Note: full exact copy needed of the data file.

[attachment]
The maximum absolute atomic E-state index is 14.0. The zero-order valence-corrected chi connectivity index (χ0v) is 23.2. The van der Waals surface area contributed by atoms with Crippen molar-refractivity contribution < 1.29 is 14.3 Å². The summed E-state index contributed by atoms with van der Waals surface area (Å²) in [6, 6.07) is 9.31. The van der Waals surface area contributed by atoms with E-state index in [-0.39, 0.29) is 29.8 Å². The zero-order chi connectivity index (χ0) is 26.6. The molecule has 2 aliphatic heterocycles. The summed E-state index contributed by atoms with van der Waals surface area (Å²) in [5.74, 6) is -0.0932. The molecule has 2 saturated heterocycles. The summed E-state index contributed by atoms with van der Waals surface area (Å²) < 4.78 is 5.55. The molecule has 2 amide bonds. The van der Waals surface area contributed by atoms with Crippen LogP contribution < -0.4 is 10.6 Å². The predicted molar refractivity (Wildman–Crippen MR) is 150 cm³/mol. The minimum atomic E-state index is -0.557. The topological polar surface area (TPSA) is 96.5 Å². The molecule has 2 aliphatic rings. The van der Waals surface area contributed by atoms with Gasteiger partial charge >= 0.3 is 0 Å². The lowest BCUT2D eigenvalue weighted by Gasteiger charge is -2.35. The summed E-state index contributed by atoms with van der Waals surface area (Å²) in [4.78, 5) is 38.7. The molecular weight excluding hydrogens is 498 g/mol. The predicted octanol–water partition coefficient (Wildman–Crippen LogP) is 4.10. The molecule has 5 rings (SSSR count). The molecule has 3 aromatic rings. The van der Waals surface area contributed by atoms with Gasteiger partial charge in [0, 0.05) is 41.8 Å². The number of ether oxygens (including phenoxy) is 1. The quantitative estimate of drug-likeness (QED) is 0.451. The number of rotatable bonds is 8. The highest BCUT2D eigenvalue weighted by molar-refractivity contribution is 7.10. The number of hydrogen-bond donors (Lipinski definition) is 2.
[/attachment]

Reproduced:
The maximum absolute atomic E-state index is 14.0. The zero-order valence-corrected chi connectivity index (χ0v) is 23.2. The van der Waals surface area contributed by atoms with Crippen molar-refractivity contribution < 1.29 is 14.3 Å². The summed E-state index contributed by atoms with van der Waals surface area (Å²) in [6, 6.07) is 9.31. The van der Waals surface area contributed by atoms with E-state index in [-0.39, 0.29) is 29.8 Å². The zero-order chi connectivity index (χ0) is 26.6. The molecule has 2 aliphatic heterocycles. The summed E-state index contributed by atoms with van der Waals surface area (Å²) in [5.74, 6) is -0.0932. The molecule has 2 saturated heterocycles. The summed E-state index contributed by atoms with van der Waals surface area (Å²) < 4.78 is 5.55. The molecule has 2 amide bonds. The van der Waals surface area contributed by atoms with Crippen LogP contribution < -0.4 is 10.6 Å². The predicted molar refractivity (Wildman–Crippen MR) is 150 cm³/mol. The minimum atomic E-state index is -0.557. The topological polar surface area (TPSA) is 96.5 Å². The molecule has 2 aliphatic rings. The van der Waals surface area contributed by atoms with Gasteiger partial charge >= 0.3 is 0 Å². The lowest BCUT2D eigenvalue weighted by Gasteiger charge is -2.35. The summed E-state index contributed by atoms with van der Waals surface area (Å²) in [4.78, 5) is 38.7. The molecular weight excluding hydrogens is 498 g/mol. The predicted octanol–water partition coefficient (Wildman–Crippen LogP) is 4.10. The molecule has 5 rings (SSSR count). The molecule has 3 aromatic rings. The van der Waals surface area contributed by atoms with Gasteiger partial charge in [0, 0.05) is 41.8 Å². The number of ether oxygens (including phenoxy) is 1. The quantitative estimate of drug-likeness (QED) is 0.451. The number of rotatable bonds is 8. The highest BCUT2D eigenvalue weighted by molar-refractivity contribution is 7.10. The number of hydrogen-bond donors (Lipinski definition) is 2.